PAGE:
If your cat has been eating exclusively dry food, you may want to transition her to canned food first, then to raw.  Most cats don’t like change, so the differences in smell, taste, and texture can be overwhelming. Feeding a premium high protein canned wet food before moving onto raw may be a good way to help your cat adjust to the new sensations.

Be patient

Cats are sensitive to human emotions, and they will pick up on any stress you might have about feeding a new diet. Remain patient and don’t hurry the transition. Any change in diet can cause stomach issues, and if you transition too quickly, your cat may experience stomach problems that she then attributes to the raw food, and you’ll have to start all over.

Tips and tricks

Sometimes, despite doing all of the above, the transition still doesn’t seem to be working. The following strategies may come in useful if you find yourself with a stubborn kitty.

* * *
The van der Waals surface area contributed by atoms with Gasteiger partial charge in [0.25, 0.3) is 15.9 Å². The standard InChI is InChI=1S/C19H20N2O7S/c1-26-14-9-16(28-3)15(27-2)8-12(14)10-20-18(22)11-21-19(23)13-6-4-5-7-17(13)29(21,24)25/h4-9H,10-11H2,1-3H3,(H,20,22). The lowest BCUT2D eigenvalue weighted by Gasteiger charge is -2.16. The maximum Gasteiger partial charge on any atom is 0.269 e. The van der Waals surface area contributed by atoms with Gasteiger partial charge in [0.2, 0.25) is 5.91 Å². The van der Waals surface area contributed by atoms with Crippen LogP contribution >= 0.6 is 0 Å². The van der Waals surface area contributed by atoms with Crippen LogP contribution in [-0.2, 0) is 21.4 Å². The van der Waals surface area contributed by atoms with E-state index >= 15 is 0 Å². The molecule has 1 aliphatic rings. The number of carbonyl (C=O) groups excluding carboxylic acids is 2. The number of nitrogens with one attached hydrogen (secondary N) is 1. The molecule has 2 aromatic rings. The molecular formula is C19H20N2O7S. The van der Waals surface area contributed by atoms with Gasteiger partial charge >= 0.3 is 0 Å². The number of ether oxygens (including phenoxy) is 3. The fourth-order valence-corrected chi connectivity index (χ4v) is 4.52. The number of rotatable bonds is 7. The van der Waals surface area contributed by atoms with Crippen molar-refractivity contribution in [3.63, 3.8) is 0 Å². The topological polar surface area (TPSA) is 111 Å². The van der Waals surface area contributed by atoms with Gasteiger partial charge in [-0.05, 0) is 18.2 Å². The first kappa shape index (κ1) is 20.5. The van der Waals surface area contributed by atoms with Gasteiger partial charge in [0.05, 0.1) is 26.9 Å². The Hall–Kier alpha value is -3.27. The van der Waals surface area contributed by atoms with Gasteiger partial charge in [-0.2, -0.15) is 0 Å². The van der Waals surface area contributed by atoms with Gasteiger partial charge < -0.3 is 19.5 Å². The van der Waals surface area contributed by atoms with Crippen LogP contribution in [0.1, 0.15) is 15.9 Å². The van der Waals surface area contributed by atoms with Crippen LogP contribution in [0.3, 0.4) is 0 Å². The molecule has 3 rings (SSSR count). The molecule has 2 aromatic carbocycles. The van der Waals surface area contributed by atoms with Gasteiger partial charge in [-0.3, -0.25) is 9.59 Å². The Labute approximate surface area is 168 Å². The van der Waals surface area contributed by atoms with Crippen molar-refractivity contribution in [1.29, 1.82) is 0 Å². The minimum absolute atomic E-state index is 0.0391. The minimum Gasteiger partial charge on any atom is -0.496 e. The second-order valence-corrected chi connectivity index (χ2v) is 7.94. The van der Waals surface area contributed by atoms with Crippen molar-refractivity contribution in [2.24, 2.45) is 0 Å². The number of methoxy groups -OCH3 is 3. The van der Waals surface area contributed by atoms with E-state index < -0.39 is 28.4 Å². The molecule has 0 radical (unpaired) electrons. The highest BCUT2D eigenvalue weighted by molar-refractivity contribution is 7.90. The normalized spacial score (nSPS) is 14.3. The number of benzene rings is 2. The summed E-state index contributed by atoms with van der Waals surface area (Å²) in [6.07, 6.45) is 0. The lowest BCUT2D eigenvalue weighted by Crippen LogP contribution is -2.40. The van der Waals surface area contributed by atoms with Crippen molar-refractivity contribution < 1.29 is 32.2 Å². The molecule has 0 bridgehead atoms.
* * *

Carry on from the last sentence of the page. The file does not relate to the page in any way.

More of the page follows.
Feed by hand. Sometimes, cats are receptive to hand feeding, and that might be just the connection your kitty needs to realize the food is safe and tasty.

Warm the food. Raw food should never be cooked. However, warming it slightly (the industry standard is “mouse body temperature”) for 15 seconds or so in the microwave, or putting the food into a small bowl and putting that bowl into some hot water, can help enhance the smell and take off the chill from being in the refrigerator.

Use attractants. Sprinkling a small amount of nutritional yeast, parmesan cheese, bonito flakes, or crumbled dehydrated meat treats on yourcat’s meal may help overcome your cat’s reluctance to eat the new diet.

How to choose the right raw diet